Michigan law may provide additional leave rights for reasons such as jury duty leave, voting leave, and domestic violence leave. Check specific details for eligibility.

Child Labor Laws In Michigan

Age Restrictions

Michigan’s Youth Employment Standards Act (YESA) sets minimum age limits for work and restrictions on occupations that minors can hold. Generally, minors under 16 cannot work during school hours, and there are further limits on the number of hours they may work.

Hazardous Occupations

YESA prohibits minors from engaging in certain occupations deemed hazardous.

Work Permits

Minors seeking employment in Michigan may be required to obtain work permits.

Michigan Hiring Laws

Anti-Discrimination

The Elliott-Larsen Civil Rights Act prohibits discrimination in Michigan on the basis of factors such as race, religion, sex, national origin, age, disability, marital status, and more. This covers all stages of employment, including hiring.

Background Checks

Michigan employers can conduct background checks but must comply with relevant state and federal laws, including ensuring they are non-discriminatory in nature.

Employment Eligibility

Employers are legally required to verify the employment eligibility of new hires through the federal I-9 system.

Michigan Termination Laws

Employment-at-Will

Michigan is considered an employment-at-will state. This means employers can terminate an employee for any reason or for no reason, as long as the termination is not discriminatory or retaliatory.

Exceptions to Employment-at-Will

There are a few exceptions, including protection against termination for reasons like whistleblowing as per the Whistleblowers’ Protection Act or exercising legal rights.

Written Contracts

Employment contracts can modify at-will employment by outlining specific terms and conditions for termination.

Occupational Safety In Michigan

The Michigan Occupational Safety and Health Administration (MIOSHA)

MIOSHA is the state agency that oversees workplace safety and health regulations within Michigan.

Employer Responsibilities

Employers have a general duty to provide employees with a workplace free from recognized hazards that could cause death or serious physical harm. They must also comply with specific OSHA standards for their industries.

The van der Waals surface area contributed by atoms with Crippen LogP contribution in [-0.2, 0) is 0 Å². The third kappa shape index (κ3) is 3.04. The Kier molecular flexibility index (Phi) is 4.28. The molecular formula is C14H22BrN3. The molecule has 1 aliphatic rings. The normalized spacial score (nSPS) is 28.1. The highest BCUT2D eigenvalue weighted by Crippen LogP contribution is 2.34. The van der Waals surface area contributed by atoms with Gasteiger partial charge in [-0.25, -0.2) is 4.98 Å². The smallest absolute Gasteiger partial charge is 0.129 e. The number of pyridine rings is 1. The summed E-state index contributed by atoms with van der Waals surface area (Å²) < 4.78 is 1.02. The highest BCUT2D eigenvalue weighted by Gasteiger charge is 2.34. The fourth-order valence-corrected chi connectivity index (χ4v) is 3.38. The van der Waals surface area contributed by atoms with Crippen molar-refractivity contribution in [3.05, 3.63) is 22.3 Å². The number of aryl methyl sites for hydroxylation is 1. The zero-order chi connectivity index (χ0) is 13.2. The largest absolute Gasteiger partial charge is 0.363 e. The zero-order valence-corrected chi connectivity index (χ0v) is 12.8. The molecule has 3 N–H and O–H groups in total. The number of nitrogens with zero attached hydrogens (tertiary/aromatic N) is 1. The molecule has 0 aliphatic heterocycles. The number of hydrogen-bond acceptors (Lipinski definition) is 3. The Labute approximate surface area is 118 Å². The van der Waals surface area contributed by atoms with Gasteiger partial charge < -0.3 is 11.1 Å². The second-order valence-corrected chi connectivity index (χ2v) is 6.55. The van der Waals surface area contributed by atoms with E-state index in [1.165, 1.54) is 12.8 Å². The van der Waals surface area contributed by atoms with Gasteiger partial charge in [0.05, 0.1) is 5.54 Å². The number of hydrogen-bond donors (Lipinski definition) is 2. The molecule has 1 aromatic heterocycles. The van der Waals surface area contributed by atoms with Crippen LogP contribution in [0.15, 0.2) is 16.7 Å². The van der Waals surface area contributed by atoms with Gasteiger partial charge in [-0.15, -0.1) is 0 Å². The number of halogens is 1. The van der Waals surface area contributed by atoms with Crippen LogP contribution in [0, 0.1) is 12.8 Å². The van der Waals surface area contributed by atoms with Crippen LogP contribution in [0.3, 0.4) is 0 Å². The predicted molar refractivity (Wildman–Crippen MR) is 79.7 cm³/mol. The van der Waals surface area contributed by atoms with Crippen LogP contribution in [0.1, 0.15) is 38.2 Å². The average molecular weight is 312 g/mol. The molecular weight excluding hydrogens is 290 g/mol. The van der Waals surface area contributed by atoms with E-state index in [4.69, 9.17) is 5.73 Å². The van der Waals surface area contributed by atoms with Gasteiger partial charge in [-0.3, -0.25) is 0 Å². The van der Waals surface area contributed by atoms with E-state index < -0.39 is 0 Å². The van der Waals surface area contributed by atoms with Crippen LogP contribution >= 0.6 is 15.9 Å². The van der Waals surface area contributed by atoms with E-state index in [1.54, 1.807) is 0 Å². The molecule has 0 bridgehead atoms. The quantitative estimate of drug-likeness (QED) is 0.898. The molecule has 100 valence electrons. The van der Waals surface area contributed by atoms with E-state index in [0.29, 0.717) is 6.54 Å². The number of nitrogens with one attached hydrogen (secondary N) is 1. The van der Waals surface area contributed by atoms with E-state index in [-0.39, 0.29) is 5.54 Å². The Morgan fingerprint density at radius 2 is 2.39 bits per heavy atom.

Employee Rights

Employees have several rights under MIOSHA regulations, including the right to refuse unsafe work, request inspections, and be informed of workplace hazards.

Important Notes on Michigan Labor Laws

Federal vs. State Law

Where there are overlapping federal and state regulations (like minimum wage or overtime laws), employers must generally follow the law that is most beneficial to the employee.

Industry-Specific Regulations

Various industries may have additional Michigan labor laws and regulations that go beyond the general rules outlined here.

Local Ordinances

Some cities or municipalities in Michigan may have their own labor ordinances, such as minimum wage laws or sick leave mandates, that go further than the state level.

Changes to the Law

State and federal labor laws can change over time. It’s important to consult the Michigan Department of Labor and Economic Opportunity or a legal professional for the most up-to-date information.

Disclaimer: Not Legal Advice

This blog post provides a general overview of Michigan labor laws but does not constitute legal advice. Laws and regulations are subject to change, and there may be additional requirements or exemptions that apply to specific situations. Employers and employees should consult a qualified labor law attorney for advice on their specific circumstances.

If you have any questions about your rights or obligations as an employer or employee in Michigan, it is essential to consult with a labor law attorney to receive accurate information and guidance tailored to your situation. By seeking professional legal advice, you can ensure that you are taking the appropriate steps to comply with labor laws and protect your rights.